State’s longest serving prisoner continues legal bid for temporary release
John Shaw has been in custody since September 1976
A dynamic risk assessment of John Shaw found him to be at a ‘high-level risk of re-offending’
The State’s longest serving prisoner is set to continue his legal bid for two days temporary release per year.
English national John Shaw (73) has been in custody in Ireland since September 1976 when both he and another English man, Geoffrey Evans, were arrested for the abduction, rape, torture and murder of Elizabeth Plunkett (22) in Co Wicklow and Mary Duffy (24) in Co Mayo that year.
Shaw and Evans were both given life sentences at the Central Criminal Court on February 9th, 1978.
Evans died in 2012 from an infection after spending more than three years in a vegetative state. He had been at the Mater Hospital, under round-the-clock guard by prison officers, at a significant cost to the State.
Over the years, Shaw’s case has been the subject of a number of reviews first by the Sentence Review Group and subsequently the Parole Board.
In April 2016, the Prison Review Committee noted Shaw was “very frustrated that he has never got a day out of prison in his 38 years in custody… He has no family in Ireland and has only received one family visit over the course of his sentence.”
The following June, a dynamic risk assessment of Shaw found him to be at a “high-level risk of re-offending”. Areas of particular concern to the assessors were “poor problem solving skills; negative emotionality; deviant sexual preference; cooperation with supervision; significant social influences; hostility towards women; general social rejection; and lack of concern for others.”
In 2016, the Parole Board recommended Shaw remain in Arbour Hill prison to allow speedy access to medical treatment and that he be granted two days of escorted outings per year.
However, the Minister for Justice did not support the recommendation for two days of escorted outings, which Shaw’s lawyers challenged in the High Court.
In a judgment delivered last March, Ms Justice Mary Faherty said she was satisfied that Shaw had been afforded the full panoply of fair procedures due to him.
However, Ms Justice Faherty commented that the reason’s provided for the Minister’s refusal left “something to be desired”.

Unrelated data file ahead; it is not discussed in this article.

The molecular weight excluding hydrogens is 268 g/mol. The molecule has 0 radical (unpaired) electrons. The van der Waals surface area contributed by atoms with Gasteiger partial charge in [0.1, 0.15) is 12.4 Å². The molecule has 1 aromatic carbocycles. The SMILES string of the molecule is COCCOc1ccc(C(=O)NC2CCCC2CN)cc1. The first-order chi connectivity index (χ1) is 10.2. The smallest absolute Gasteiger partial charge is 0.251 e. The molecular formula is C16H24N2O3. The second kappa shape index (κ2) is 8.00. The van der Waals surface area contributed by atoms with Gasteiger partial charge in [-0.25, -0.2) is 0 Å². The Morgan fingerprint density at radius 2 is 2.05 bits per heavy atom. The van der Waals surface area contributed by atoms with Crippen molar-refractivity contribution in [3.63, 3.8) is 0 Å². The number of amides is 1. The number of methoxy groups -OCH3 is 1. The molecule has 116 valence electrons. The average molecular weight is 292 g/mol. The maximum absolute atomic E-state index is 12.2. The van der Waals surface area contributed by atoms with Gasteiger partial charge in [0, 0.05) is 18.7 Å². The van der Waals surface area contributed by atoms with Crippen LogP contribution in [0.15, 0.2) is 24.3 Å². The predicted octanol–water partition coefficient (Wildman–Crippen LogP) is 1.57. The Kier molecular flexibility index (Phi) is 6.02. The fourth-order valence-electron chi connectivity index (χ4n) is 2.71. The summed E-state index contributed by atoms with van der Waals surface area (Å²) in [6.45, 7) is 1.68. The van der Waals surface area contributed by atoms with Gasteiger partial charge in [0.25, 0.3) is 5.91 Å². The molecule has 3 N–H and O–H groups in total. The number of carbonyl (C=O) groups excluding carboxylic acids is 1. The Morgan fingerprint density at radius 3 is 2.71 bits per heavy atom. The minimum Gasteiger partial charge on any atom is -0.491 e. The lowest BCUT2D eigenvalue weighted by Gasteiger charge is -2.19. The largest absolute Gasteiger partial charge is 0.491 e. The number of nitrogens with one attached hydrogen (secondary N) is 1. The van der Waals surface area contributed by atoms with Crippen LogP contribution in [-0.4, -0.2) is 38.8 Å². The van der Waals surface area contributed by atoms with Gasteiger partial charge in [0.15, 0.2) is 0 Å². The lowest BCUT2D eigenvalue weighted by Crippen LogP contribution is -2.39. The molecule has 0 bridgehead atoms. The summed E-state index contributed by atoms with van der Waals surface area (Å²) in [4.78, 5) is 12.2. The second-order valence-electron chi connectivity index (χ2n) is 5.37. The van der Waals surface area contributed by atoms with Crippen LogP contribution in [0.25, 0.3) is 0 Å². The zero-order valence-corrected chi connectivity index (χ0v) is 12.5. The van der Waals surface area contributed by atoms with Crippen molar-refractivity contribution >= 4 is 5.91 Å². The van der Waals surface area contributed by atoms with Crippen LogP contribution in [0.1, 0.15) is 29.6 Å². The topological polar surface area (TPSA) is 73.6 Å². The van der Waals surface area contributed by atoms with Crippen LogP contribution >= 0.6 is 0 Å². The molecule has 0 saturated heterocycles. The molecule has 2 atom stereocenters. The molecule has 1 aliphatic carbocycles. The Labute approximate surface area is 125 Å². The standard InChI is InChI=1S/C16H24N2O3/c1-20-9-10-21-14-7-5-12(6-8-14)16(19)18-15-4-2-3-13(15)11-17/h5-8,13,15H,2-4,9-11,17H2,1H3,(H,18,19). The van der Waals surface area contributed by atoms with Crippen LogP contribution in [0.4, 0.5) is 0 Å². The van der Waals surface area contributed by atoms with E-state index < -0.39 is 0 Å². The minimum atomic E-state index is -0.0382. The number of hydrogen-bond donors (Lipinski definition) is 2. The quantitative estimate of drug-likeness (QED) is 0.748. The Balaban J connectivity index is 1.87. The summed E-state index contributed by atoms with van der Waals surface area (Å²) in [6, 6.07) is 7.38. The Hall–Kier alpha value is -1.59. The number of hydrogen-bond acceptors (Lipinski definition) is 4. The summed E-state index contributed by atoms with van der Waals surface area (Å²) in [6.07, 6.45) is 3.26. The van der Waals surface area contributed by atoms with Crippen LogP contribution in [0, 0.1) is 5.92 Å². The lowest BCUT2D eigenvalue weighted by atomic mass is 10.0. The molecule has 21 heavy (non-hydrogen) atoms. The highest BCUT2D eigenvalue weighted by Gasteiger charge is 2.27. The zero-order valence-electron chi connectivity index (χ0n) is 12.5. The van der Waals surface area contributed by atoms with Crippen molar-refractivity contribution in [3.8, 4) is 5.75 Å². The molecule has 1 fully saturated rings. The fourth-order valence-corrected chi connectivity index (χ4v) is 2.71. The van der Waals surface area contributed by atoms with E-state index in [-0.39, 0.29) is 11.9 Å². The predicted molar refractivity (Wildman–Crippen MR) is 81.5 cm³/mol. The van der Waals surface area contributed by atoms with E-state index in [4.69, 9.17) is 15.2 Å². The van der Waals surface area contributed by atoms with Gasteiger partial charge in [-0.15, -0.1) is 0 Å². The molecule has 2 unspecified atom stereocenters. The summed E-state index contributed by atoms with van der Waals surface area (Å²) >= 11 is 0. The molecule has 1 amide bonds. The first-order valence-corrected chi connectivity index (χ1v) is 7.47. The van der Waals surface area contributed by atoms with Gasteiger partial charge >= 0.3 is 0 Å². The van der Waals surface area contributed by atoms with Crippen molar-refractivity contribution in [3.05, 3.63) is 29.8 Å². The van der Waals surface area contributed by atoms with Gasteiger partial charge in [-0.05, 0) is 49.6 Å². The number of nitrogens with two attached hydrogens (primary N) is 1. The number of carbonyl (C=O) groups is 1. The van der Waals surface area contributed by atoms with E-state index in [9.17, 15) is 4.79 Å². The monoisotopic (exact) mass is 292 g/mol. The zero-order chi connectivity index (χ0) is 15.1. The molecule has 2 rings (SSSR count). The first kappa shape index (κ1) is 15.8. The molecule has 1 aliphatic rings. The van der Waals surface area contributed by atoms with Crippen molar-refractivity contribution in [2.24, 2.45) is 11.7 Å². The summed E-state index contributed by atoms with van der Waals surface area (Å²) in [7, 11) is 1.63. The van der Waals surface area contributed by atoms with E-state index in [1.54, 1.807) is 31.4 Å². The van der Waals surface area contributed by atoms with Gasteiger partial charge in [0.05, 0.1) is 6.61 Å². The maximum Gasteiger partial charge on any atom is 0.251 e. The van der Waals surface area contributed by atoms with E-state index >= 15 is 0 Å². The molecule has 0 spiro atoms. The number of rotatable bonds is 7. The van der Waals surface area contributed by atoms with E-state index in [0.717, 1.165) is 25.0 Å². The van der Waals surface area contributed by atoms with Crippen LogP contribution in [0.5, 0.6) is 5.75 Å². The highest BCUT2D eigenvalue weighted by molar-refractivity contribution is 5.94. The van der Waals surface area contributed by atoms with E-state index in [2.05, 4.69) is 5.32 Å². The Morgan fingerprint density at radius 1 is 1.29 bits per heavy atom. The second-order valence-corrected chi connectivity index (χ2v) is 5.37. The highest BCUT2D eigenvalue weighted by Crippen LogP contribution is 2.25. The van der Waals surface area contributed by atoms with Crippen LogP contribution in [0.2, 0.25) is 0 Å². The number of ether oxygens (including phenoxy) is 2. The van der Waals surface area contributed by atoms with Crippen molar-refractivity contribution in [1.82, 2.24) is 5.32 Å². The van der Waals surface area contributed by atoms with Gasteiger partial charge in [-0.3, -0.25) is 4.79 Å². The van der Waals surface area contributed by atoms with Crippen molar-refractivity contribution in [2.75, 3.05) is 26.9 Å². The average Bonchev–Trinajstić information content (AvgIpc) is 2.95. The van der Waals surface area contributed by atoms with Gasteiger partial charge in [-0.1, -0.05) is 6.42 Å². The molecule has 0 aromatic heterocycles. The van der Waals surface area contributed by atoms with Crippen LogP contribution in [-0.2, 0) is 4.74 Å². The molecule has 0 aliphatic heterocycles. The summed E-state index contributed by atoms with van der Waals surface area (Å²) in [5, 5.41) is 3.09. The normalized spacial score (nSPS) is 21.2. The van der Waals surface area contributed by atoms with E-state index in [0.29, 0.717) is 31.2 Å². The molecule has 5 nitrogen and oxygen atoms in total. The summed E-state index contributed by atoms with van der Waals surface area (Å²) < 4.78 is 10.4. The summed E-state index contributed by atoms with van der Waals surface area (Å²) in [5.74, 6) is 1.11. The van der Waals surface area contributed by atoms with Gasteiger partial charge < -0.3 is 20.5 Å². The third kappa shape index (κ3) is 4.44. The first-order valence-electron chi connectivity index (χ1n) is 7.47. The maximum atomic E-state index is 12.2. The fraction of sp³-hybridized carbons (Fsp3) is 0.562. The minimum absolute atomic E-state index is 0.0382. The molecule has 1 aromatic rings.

Shaw’s lawyers were granted an extension of time to appeal the High Court judgment on Monday. His lawyers filed an appeal approximately one month late due to an inadvertence.
President of the Court of Appeal Mr Justice George Birmingham said Shaw had clearly formed an intention to appeal within the time required and suitable grounds of appeal had been identified.
He said there was every chance Shaw would continue his legal challenge, if the court refused to extend time, and the same issue could come back before the court in two years time.
Shaw was not present in court for the application to extend time to appeal.
Ms Justice Faherty had said the function of the Parole Board was to provide an advisory role to the Minister for Justice in the exercise of the the Minister’s discretion. There was no suggestion that the Parole Board did not abide by the processes set in place in order for it to be in a position to assist the Minister in the consideration of the management of the Shaw’s sentence.
She said the opportunities afforded to Shaw to make his case to the Parole Board were clear from the process in which he engaged. He participated in two interviews with the two members of the Parole Board who were designated to interview him.
Furthermore, he wrote to the Parole Board taking issue with what was said to be the interviewers’ misstatement of answers given by him in the course of the interview and with their having raised certain matters which the applicant contended were outside of their remit, Ms Justice Faherty said.
She dismissed his application for judicial review.